What lies in the center of the A bands and consists of Myosin filaments only?

    • A.

      I band

    • B.

      A band

    • C.

      H zone

    • D.

      Z discs

    Correct Answer
    C. H zone
    Explanation
    The H zone is the correct answer because it is located in the center of the A bands and consists of Myosin filaments only. The H zone is a lighter region within the A band where only Myosin filaments are present, while the I band contains only Actin filaments. The Z discs are structures that anchor the Actin filaments and separate the sarcomeres, but they do not consist of Myosin filaments.

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  • 24. 

    All components of a Sacromere lie between 2 adjacent?

    • A.

      I bands

    • B.

      A bands

    • C.

      H zone

    • D.

      Z discs

    Correct Answer
    D. Z discs
    Explanation
    The Z discs are the structures that mark the boundaries of each sarcomere, which is the basic contractile unit of a muscle fiber. All other components of a sarcomere, including the I bands, A bands, and H zone, are located between two adjacent Z discs. Therefore, the correct answer is Z discs.

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  • 25. 

    A motor neuron and the muscle fiber it contros create what?

    • A.

      Contraction

    • B.

      Sarcommela

    • C.

      H zone

    • D.

      Motor unit

    Correct Answer
    D. Motor unit
    Explanation
    A motor unit is created when a motor neuron and the muscle fiber it controls work together. The motor neuron sends signals to the muscle fiber, causing it to contract. This coordinated contraction of the muscle fiber is what creates the motor unit.

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  • 26. 

    The contracting of Sarcomeres and the pulling of muscles against its attachment is known as?

    • A.

      Depolarization

    • B.

      Sliding Filament theory

    • C.

      Action Potential

    • D.

      Repolarization

    Correct Answer
    B. Sliding Filament theory
    Explanation
    The correct answer is Sliding Filament theory. This theory explains how muscles contract by the interaction between actin and myosin filaments within the sarcomeres. During muscle contraction, the myosin filaments slide past the actin filaments, causing the sarcomeres to shorten and the muscles to contract. This process is responsible for the movement and pulling of muscles against their attachments.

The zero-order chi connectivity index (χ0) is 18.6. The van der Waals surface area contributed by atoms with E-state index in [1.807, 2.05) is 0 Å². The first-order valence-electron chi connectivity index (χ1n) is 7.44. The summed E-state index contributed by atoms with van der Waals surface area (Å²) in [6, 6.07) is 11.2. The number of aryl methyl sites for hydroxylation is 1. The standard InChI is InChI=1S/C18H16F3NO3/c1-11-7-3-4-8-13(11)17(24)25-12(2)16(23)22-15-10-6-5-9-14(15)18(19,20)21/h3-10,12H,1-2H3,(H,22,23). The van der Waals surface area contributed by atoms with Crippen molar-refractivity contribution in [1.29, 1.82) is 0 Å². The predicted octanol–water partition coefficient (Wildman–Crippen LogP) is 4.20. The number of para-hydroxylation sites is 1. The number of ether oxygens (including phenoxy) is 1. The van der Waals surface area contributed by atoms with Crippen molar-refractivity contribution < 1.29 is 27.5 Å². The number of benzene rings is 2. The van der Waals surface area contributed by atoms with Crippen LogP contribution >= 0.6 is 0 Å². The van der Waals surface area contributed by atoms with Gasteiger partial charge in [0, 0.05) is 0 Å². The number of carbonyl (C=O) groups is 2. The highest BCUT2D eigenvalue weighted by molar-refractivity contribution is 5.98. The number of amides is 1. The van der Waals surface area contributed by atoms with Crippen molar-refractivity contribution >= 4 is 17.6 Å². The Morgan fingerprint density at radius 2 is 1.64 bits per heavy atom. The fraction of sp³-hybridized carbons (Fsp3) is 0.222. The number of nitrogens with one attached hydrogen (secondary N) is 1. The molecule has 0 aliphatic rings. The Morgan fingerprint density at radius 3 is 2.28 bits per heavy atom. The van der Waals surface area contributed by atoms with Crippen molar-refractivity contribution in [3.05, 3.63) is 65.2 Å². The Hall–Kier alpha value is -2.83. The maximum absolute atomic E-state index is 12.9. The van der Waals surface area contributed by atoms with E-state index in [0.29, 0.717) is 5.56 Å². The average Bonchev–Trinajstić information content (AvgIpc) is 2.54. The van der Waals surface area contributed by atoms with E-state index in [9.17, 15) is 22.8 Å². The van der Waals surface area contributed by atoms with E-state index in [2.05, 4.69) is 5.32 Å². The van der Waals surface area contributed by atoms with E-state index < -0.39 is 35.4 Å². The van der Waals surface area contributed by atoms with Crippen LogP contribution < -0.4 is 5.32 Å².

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  • 27. 

    Which are the regulatory proteins?

    • A.

      Myosin

    • B.

      Tropomsosin

    • C.

      Troponin

    • D.

      Actin

    Correct Answer(s)
    B. Tropomsosin
    C. Troponin
    Explanation
    The regulatory proteins mentioned in the options are tropomyosin and troponin. These proteins are involved in regulating muscle contraction. Tropomyosin is a long, filamentous protein that wraps around actin filaments in muscle cells, blocking the myosin-binding sites on actin and preventing muscle contraction. Troponin is a complex of three subunits that binds to tropomyosin and helps in regulating muscle contraction by exposing the myosin-binding sites on actin when calcium ions are present. Therefore, both tropomyosin and troponin are important regulatory proteins involved in muscle contraction.

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  • 28. 

    The contractile protein that consists of two strands of “golf heads”?

    • A.

      Myosin

    • B.

      Tropomosin

    • C.

      Troponin

    • D.

      Actin

    Correct Answer
    A. Myosin
    Explanation
    Myosin is the correct answer because it is a contractile protein that consists of two strands, often referred to as "golf heads." These golf head-like structures are responsible for the interaction between myosin and actin filaments, leading to muscle contraction. Tropomyosin and troponin are regulatory proteins that are associated with actin filaments, but they do not have the same structure as myosin. Therefore, myosin is the most appropriate answer in this context.

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  • 29. 

    Which is the contractile protein with a myosin binding site?

    • A.

      Myosin

    • B.

      Tropomsosin

    • C.

      Troponin

    • D.

      Actin

    Correct Answer
    D. Actin
    Explanation
    Actin is the contractile protein that contains a myosin binding site. Myosin and actin are the two main proteins involved in muscle contraction. Myosin binds to actin to form cross-bridges, which generate the force required for muscle contraction. Actin filaments slide past myosin filaments, causing muscle fibers to shorten and contract. Tropomyosin and troponin are regulatory proteins that are associated with actin and help regulate the interaction between actin and myosin, but they do not directly contain the myosin binding site.

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  • Current Version
  • Jan 25, 2023
    Quiz Edited by
    ProProfs Editorial Team
  • Dec 13, 2008
    Quiz Created by
    Victorgonzalez